Physicians' Academy for Cardiovascular Education

Cost-effectiveness of options for the diagnosis of high blood pressure in primary care

News - Oct. 5, 2011

Cost-effectiveness of options for the diagnosis of high blood pressure in primary care: a modelling study.

Lovibond K, Jowett S, Barton P, Caulfield M, Heneghan C, Hobbs FD, Hodgkinson J, Mant J, Martin U, Williams B, Wonderling D, McManus RJ.

Lancet. 2011 Oct 1;378(9798):1219-30

The diagnosis of hypertension has traditionally been based on blood-pressure measurements in the clinic, but home and ambulatory measurements better correlate with cardiovascular outcome, and ambulatory monitoring is more accurate than both clinic and home monitoring in diagnosing hypertension. We aimed to compare the cost-effectiveness of different diagnostic strategies for hypertension.


We did a Markov model-based probabilistic cost-effectiveness analysis. We used a hypothetical primary-care population aged 40 years or older with a screening blood-pressure measurement greater than 140/90 mm Hg and risk-factor prevalence equivalent to the general population. We compared three diagnostic strategies-further blood pressure measurement in the clinic, at home, and with an ambulatory monitor-in terms of lifetime costs, quality-adjusted life years, and cost-effectiveness.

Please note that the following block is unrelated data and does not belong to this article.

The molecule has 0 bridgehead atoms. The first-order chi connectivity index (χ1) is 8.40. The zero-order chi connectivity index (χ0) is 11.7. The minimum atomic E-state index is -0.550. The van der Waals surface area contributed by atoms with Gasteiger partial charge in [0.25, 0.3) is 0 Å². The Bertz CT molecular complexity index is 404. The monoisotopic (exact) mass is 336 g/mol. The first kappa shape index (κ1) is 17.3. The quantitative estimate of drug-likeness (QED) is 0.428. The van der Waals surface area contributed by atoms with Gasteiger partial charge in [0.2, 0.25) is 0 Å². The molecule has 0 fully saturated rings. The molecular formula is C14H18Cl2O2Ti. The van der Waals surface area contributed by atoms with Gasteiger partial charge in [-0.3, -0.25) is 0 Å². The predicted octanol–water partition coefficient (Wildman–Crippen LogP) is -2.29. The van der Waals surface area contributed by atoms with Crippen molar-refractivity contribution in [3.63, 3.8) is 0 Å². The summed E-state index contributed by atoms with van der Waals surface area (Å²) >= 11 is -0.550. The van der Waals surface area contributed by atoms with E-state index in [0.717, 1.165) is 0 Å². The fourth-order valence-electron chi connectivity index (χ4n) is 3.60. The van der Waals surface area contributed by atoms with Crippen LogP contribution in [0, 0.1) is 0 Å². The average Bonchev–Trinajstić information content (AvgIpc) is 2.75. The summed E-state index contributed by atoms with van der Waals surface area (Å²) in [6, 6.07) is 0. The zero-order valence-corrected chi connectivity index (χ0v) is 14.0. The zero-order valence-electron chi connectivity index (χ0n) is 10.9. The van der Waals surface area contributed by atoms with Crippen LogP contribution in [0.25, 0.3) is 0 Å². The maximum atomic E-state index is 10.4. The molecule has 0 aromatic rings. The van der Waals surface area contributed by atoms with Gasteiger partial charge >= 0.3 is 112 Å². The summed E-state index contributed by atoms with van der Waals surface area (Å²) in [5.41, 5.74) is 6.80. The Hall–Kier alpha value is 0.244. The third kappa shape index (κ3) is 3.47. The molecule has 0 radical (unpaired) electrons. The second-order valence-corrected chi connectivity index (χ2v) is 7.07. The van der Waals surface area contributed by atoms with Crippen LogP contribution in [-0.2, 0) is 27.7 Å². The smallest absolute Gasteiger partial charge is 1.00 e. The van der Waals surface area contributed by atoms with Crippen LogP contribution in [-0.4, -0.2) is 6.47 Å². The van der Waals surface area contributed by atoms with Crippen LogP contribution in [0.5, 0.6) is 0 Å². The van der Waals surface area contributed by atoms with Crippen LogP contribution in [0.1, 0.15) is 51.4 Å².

Ambulatory monitoring was the most cost-effective strategy for the diagnosis of hypertension for men and women of all ages. It was cost-saving for all groups (from -£56 [95% CI -105 to -10] in men aged 75 years to -£323 [-389 to -222] in women aged 40 years) and resulted in more quality-adjusted life years for men and women older than 50 years (from 0•006 [0•000 to 0•015] for women aged 60 years to 0•022 [0•012 to 0•035] for men aged 70 years). This finding was robust when assessed with a wide range of deterministic sensitivity analyses around the base case, but was sensitive if home monitoring was judged to have equal test performance to ambulatory monitoring or if treatment was judged effective irrespective of whether an individual was hypertensive.

Interpretation: Ambulatory monitoring as a diagnostic strategy for hypertension after an initial raised reading in the clinic would reduce misdiagnosis and save costs. Additional costs from ambulatory monitoring are counterbalanced by cost savings from better targeted treatment. Ambulatory monitoring is recommended for most patients before the start of antihypertensive drugs.